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Home Movies to DVD


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#1 JimBartell

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Posted 20 November 2005 - 05:52 PM

My recent foray amongst my relations yielded a new task on my platter. My family dumped a bag full of 8mm home movies in my lap and directed me to "use my contacts in the movie business" to get them transferred to DVD.

Well, I'm afraid you folks are the aforementioned "contacts".

I've Googled the appropriate sources and found dozens of sites that are willing to relieve me of some hard earned BFD profits in exchange for preserving the embarrassing moments of my childhood in eternal digital format.

If anyone has any "go here they're great" or "stay away from these guys" type advice I'd be grateful.

Jim "anticipating the laughter of my wife and friends already" Bartell
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#2 DavidWest

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Posted 20 November 2005 - 08:12 PM

http://cgi.ebay.com/...1QQcmdZViewItem

buy it , use it, then sell it and probably get all of your money back out of it....

(just one way....)
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#3 JimBartell

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Posted 20 November 2005 - 09:44 PM

http://cgi.ebay.com/...1QQcmdZViewItem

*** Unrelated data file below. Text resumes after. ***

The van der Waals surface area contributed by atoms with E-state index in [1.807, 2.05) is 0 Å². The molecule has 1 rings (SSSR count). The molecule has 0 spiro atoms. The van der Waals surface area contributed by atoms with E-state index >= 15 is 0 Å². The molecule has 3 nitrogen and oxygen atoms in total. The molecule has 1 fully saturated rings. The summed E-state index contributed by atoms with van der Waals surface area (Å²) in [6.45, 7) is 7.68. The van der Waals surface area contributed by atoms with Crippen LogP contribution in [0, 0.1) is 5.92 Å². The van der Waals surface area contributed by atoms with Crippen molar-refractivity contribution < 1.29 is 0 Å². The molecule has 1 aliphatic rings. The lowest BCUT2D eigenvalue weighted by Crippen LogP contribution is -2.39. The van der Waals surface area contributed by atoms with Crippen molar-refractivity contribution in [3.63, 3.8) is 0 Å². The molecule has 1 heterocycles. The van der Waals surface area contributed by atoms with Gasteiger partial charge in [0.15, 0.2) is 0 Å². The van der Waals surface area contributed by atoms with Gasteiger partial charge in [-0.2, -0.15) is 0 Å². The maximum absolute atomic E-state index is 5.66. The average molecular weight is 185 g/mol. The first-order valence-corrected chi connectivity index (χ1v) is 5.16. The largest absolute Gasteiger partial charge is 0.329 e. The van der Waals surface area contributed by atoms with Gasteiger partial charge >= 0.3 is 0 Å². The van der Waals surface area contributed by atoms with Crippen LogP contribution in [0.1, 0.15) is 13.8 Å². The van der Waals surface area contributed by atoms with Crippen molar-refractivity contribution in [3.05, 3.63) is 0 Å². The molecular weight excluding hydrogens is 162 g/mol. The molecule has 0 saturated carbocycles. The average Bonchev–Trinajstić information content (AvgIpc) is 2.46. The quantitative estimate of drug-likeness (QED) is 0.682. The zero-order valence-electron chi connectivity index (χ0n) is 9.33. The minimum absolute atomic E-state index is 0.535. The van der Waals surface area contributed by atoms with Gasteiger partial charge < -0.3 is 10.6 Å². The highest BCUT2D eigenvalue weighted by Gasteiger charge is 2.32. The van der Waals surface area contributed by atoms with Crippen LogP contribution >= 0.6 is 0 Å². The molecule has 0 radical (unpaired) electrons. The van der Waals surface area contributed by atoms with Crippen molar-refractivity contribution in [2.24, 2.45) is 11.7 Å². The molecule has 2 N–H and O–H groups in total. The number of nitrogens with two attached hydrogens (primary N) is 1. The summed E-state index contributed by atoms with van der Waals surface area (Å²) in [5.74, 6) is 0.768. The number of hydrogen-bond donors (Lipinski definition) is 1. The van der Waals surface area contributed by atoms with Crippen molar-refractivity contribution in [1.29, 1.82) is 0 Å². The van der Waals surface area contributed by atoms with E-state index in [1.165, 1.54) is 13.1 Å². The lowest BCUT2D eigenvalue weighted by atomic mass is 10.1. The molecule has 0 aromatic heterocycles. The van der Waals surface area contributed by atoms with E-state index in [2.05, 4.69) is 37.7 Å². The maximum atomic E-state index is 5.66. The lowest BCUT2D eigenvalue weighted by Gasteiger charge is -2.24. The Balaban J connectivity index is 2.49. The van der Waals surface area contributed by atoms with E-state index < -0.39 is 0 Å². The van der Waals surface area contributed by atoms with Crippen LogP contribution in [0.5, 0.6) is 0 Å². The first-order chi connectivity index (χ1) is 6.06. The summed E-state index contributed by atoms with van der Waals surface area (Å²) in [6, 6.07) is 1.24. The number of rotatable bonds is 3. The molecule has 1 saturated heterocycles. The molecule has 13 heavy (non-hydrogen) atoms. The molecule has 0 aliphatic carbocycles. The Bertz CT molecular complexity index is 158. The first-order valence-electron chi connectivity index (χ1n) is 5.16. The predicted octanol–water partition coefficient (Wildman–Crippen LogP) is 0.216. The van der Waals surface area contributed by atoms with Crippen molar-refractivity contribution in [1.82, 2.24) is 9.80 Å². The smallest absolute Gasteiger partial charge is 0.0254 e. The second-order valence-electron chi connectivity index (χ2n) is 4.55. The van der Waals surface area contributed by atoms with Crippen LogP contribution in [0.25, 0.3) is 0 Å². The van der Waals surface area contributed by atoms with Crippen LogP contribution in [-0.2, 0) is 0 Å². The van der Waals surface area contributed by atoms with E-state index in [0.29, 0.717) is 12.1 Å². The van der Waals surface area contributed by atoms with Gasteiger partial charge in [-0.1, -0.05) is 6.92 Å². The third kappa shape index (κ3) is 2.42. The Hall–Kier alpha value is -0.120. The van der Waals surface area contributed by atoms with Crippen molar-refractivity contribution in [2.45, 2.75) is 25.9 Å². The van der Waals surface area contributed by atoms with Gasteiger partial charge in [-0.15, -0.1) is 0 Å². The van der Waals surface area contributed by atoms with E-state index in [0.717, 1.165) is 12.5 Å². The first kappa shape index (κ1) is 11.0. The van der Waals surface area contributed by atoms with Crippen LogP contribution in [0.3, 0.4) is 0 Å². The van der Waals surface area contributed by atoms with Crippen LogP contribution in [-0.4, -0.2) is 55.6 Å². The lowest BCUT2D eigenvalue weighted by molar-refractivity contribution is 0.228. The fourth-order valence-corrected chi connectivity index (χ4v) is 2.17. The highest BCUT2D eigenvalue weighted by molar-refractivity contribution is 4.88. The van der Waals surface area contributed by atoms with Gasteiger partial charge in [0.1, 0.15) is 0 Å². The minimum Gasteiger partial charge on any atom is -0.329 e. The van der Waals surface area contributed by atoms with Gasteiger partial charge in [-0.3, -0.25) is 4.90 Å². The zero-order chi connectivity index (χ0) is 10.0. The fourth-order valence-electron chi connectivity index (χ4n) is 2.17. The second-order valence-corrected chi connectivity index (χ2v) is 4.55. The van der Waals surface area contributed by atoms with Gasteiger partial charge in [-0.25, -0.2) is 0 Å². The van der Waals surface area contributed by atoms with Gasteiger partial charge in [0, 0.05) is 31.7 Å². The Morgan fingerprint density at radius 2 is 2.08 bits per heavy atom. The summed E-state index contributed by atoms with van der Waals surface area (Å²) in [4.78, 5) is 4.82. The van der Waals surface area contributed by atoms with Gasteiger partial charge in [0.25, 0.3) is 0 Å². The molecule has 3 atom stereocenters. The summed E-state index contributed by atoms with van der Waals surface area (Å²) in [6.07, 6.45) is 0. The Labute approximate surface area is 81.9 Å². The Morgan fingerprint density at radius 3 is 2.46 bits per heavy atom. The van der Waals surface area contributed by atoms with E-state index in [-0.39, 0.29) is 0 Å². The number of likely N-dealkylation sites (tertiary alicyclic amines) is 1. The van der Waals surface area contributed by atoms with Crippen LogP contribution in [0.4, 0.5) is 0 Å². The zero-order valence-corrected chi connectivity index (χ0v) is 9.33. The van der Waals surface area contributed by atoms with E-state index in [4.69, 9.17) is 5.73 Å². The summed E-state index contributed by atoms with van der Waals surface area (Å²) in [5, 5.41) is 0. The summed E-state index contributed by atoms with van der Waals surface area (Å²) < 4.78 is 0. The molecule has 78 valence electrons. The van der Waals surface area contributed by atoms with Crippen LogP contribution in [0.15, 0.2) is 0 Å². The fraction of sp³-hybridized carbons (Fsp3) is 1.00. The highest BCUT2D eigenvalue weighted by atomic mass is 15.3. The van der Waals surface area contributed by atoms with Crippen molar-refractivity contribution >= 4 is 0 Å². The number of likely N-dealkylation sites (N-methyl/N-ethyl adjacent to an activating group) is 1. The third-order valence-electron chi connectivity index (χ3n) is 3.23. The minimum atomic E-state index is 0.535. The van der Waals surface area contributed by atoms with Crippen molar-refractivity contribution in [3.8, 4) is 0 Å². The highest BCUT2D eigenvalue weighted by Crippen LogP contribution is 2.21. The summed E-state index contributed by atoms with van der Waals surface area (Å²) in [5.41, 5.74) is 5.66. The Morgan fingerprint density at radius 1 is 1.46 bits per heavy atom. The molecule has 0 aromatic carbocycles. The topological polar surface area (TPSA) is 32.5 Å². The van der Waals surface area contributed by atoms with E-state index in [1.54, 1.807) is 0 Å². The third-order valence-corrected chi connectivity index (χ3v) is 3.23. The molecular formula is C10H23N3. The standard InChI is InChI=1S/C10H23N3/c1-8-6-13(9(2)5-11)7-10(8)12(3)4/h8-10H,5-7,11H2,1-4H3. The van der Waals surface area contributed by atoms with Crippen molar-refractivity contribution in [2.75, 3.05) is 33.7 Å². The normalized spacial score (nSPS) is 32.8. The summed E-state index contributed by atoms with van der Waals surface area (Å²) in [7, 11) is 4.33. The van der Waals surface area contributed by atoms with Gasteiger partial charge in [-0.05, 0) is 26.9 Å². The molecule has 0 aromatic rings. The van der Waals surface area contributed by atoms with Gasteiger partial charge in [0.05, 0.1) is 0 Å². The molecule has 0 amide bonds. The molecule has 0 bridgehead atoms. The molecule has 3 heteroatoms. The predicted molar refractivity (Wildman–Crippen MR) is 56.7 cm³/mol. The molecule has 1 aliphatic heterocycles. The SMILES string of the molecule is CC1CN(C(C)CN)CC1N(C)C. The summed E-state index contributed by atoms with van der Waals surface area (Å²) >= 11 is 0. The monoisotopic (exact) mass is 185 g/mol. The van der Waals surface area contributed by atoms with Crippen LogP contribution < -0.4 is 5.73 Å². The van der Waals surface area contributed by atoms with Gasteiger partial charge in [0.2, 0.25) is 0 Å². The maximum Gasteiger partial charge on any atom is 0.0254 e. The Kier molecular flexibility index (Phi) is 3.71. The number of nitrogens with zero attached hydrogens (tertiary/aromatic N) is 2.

buy it , use it, then sell it and probably get all of your money back out of it....

(just one way....)


Thanks David, but this leaves out the whole "video capture and DVD burning" part of the process. Also, I did a little research and many of the transfer houses brag about the fact they DON'T uses Goko telecines.

Again, thanks anyway, but I'd rather leave it to the professionals. I'd just like a heads up on who to use/avoid.

Jim "I wouldn't pull my own focus either" Bartell
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#4 Charles Papert

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Posted 21 November 2005 - 02:15 AM

Jim, coincidentally I've been looking into this also, for my parents home movies. My intention was to get them xferred to HDV to make them sort of future-proof (at least for the time being), and this was the only place I could find that is accomodating that at the present:

http://www.videoconv...DVD/default.htm
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#5 Joshua Harrison

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Posted 21 November 2005 - 11:16 AM

Jim, coincidentally I've been looking into this also, for my parents home movies. My intention was to get them xferred to HDV to make them sort of future-proof (at least for the time being), and this was the only place I could find that is accomodating that at the present:

http://www.videoconv...DVD/default.htm



from the website
********************************************************************************
Video Conversion Experts can now not only transfer your fragile 8mm, Super8 or 16mm film to durable, easy-to-use DVD
********************************************************************************

and now my translation

Video Conversion Experts can now not only transfer your fragile 8mm, Super8 or 16mm film (that has been in your family's possession for decades) to durable, easy-to-use DVD (that will be outdated in 2 years and can scratch)


Having said that, it is best to get it converted and DVD is probably the best option at this point. I'm mostly kidding but it is kinda funny, just make sure to make copies and keep a master far from the family.

Joshua Harrison
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#6 Charles Papert

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Posted 21 November 2005 - 01:01 PM